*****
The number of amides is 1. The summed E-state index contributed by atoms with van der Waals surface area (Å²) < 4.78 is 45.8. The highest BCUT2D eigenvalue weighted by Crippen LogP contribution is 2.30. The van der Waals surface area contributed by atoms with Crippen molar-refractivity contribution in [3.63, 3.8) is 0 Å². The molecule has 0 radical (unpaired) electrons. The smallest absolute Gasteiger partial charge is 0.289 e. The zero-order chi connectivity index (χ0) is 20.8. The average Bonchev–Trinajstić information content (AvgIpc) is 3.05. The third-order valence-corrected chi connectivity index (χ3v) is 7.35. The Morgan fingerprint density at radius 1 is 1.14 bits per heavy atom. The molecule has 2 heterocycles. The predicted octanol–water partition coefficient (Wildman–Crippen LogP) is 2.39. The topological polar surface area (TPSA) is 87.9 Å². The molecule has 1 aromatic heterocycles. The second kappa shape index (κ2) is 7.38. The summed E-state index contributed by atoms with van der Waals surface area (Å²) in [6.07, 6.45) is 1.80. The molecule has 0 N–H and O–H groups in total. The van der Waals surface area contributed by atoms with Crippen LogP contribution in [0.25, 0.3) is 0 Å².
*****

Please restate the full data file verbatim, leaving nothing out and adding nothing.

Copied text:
The number of amides is 1. The summed E-state index contributed by atoms with van der Waals surface area (Å²) < 4.78 is 45.8. The highest BCUT2D eigenvalue weighted by Crippen LogP contribution is 2.30. The van der Waals surface area contributed by atoms with Crippen molar-refractivity contribution in [3.63, 3.8) is 0 Å². The molecule has 0 radical (unpaired) electrons. The smallest absolute Gasteiger partial charge is 0.289 e. The zero-order chi connectivity index (χ0) is 20.8. The average Bonchev–Trinajstić information content (AvgIpc) is 3.05. The third-order valence-corrected chi connectivity index (χ3v) is 7.35. The Morgan fingerprint density at radius 1 is 1.14 bits per heavy atom. The molecule has 2 heterocycles. The predicted octanol–water partition coefficient (Wildman–Crippen LogP) is 2.39. The topological polar surface area (TPSA) is 87.9 Å². The molecule has 1 aromatic heterocycles. The second kappa shape index (κ2) is 7.38. The summed E-state index contributed by atoms with van der Waals surface area (Å²) in [6.07, 6.45) is 1.80. The molecule has 0 N–H and O–H groups in total. The van der Waals surface area contributed by atoms with Crippen LogP contribution in [0.25, 0.3) is 0 Å².